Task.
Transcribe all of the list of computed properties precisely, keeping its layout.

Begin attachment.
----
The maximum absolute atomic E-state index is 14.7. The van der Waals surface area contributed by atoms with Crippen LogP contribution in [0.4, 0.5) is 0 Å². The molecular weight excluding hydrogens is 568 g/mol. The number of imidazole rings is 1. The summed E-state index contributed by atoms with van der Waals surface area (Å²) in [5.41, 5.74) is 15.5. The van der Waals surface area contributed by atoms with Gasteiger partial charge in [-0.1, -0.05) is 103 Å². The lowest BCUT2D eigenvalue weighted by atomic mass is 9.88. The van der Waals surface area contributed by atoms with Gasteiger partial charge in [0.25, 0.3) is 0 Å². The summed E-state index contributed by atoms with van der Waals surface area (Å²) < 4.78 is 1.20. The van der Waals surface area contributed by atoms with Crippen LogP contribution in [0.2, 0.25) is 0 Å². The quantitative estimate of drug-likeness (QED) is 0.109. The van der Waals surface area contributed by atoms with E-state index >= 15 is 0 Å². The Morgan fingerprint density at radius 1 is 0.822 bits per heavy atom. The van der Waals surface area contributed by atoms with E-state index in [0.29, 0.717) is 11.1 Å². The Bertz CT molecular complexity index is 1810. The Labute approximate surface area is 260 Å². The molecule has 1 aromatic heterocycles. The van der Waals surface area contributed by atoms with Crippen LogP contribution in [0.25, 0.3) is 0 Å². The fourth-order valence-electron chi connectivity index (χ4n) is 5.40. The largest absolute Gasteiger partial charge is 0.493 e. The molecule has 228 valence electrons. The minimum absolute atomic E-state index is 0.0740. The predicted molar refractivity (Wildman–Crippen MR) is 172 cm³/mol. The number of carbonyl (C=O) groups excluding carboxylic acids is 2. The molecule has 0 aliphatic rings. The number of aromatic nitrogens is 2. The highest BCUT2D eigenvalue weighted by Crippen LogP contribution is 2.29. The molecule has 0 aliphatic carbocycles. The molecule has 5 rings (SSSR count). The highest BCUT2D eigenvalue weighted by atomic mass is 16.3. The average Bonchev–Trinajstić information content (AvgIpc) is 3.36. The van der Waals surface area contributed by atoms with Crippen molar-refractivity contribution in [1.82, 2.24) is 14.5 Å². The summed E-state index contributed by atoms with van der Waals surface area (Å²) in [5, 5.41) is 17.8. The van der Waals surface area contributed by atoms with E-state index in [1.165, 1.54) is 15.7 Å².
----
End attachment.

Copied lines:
The maximum absolute atomic E-state index is 14.7. The van der Waals surface area contributed by atoms with Crippen LogP contribution in [0.4, 0.5) is 0 Å². The molecular weight excluding hydrogens is 568 g/mol. The number of imidazole rings is 1. The summed E-state index contributed by atoms with van der Waals surface area (Å²) in [5.41, 5.74) is 15.5. The van der Waals surface area contributed by atoms with Gasteiger partial charge in [-0.1, -0.05) is 103 Å². The lowest BCUT2D eigenvalue weighted by atomic mass is 9.88. The van der Waals surface area contributed by atoms with Gasteiger partial charge in [0.25, 0.3) is 0 Å². The summed E-state index contributed by atoms with van der Waals surface area (Å²) < 4.78 is 1.20. The van der Waals surface area contributed by atoms with Crippen LogP contribution in [0.2, 0.25) is 0 Å². The quantitative estimate of drug-likeness (QED) is 0.109. The van der Waals surface area contributed by atoms with E-state index >= 15 is 0 Å². The Morgan fingerprint density at radius 1 is 0.822 bits per heavy atom. The van der Waals surface area contributed by atoms with E-state index in [0.29, 0.717) is 11.1 Å². The Bertz CT molecular complexity index is 1810. The Labute approximate surface area is 260 Å². The molecule has 1 aromatic heterocycles. The van der Waals surface area contributed by atoms with Crippen LogP contribution in [0.25, 0.3) is 0 Å². The fourth-order valence-electron chi connectivity index (χ4n) is 5.40. The largest absolute Gasteiger partial charge is 0.493 e. The molecule has 228 valence electrons. The minimum absolute atomic E-state index is 0.0740. The predicted molar refractivity (Wildman–Crippen MR) is 172 cm³/mol. The number of carbonyl (C=O) groups excluding carboxylic acids is 2. The molecule has 0 aliphatic rings. The number of aromatic nitrogens is 2. The highest BCUT2D eigenvalue weighted by Crippen LogP contribution is 2.29. The molecule has 0 aliphatic carbocycles. The molecule has 5 rings (SSSR count). The highest BCUT2D eigenvalue weighted by atomic mass is 16.3. The average Bonchev–Trinajstić information content (AvgIpc) is 3.36. The van der Waals surface area contributed by atoms with Crippen molar-refractivity contribution in [1.82, 2.24) is 14.5 Å². The summed E-state index contributed by atoms with van der Waals surface area (Å²) in [5, 5.41) is 17.8. The van der Waals surface area contributed by atoms with E-state index in [1.165, 1.54) is 15.7 Å².